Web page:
To make matters worse, Lennonists give the Middle East a free pass, arguing that Arabs and Muslims have such compelling grievances that they cannot be expected to indulge in this elevated philosophy. In effect, the Lennonists accept the notion that Western civilization is an empty cart which must give way at the bridge to the full cart of those who really believe in nationalism and religion.
According to this view, those who want to kill you are reacting to past oppression and so that makes it okay. The West must destroy its own patriotism and religion while appeasing that of those who “really mean it.” And let’s not forget that if you ridicule Christianity and Judaism or slander America or other democratic states no one will cut off your head. Instead, you will become a hero to the intellectual and cultural elite.
Thus, those who worship diversity define it at home as a situation in which no one dares disagree with them, and define it abroad as supporting quaint customs like dictatorship, lies, and oppression.
In Barrack Obama, America now has its first Lennonist presidential candidate. He recently accused average small-town Americans of being bitter over economic problems so that “they cling to guns or religion or antipathy to people who aren’t like them or anti-immigrant sentiment or anti-trade sentiment as a way to explain their frustrations.”
This is a version of the Marxist concept that anything other than determination to pursue economic well-being through a leftist utopian solution is “false consciousness.” Ayatollah Ruhollah Khomeini explained thirty years ago that anyone thinking Islamist revolution’s purpose was “to lower the price of housing or watermelons” was a fool.
Of course, Obama didn’t mind listening for 20 years to anti-American, anti-Semitic, anti-middle class, and anti-white rants from his minister-mentor, who played on his congregation’s bitterness quite effectively to explain their frustrations in other terms. Poor Lennon himself was murdered by a deranged fan who listened to all the talk of peace and love, then responded in his own way.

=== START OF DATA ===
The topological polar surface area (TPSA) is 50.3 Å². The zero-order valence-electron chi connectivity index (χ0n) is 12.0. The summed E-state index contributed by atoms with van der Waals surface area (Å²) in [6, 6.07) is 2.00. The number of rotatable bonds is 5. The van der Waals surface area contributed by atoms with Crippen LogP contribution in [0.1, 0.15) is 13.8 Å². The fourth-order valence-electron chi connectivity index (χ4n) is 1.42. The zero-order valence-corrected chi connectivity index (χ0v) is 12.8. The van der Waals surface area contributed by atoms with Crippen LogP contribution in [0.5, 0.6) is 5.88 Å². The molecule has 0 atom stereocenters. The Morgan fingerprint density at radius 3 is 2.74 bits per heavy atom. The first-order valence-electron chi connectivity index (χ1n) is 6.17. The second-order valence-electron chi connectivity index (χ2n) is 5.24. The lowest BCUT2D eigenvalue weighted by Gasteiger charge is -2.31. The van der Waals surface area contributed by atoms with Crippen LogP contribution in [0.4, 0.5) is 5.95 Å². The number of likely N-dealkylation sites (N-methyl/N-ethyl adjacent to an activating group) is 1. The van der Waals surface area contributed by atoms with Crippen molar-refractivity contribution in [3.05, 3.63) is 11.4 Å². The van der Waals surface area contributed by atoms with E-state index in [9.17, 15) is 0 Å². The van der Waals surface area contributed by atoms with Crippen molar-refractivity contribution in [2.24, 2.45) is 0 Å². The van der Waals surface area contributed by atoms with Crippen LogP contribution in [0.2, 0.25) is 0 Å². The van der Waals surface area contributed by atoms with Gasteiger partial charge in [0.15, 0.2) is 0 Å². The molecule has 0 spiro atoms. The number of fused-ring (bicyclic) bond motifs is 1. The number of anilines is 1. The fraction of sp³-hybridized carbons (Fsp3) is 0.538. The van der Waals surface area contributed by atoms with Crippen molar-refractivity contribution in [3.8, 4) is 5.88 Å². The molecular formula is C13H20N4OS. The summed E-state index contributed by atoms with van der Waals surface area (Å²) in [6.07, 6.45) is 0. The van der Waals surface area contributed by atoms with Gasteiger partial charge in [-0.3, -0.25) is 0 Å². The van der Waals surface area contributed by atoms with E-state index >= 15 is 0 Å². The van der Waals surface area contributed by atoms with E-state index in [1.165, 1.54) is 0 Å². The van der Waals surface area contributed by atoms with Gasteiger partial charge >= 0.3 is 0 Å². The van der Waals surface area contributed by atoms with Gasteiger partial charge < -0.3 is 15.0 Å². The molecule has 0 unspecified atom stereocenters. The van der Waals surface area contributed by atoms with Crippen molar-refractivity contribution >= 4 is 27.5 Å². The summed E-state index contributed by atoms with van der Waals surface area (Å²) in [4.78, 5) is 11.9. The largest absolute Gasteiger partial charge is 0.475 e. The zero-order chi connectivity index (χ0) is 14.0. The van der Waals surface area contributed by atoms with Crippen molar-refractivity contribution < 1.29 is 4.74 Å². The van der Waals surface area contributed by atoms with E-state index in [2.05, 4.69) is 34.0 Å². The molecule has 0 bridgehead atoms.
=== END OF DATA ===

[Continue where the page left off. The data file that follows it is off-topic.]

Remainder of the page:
The real world is tough. Conflict is real, hate effective, and there are people out there trying to kill you. Better hope there are some on your own side motivated enough by patriotism, religion, and love of liberty that they’ll put their bodies between you and the bullets because they think there is something worth killing and dying for.
Lennonism is intoxicating: believe in change; all can be okay if we just keep apologizing and don’t offend anyone. Unfortunately, though, nowadays there are many who, to quote Lennon, “dream the world will be one.” And the world they envision as one would be living under a caliphate.
Barry Rubin is director of the Global Research in International Affairs (GLORIA) Center and editor of the Middle East Review of International Affairs Journal. His latest books are The Israel-Arab Reader (seventh edition), with Walter Laqueur (Viking-Penguin); the paperback edition of The Truth About Syria (Palgrave-Macmillan); A Chronological History of Terrorism, with Judy Colp Rubin, (Sharpe); and The Long War for Freedom: The Arab Struggle for Democracy in the Middle East (Wiley).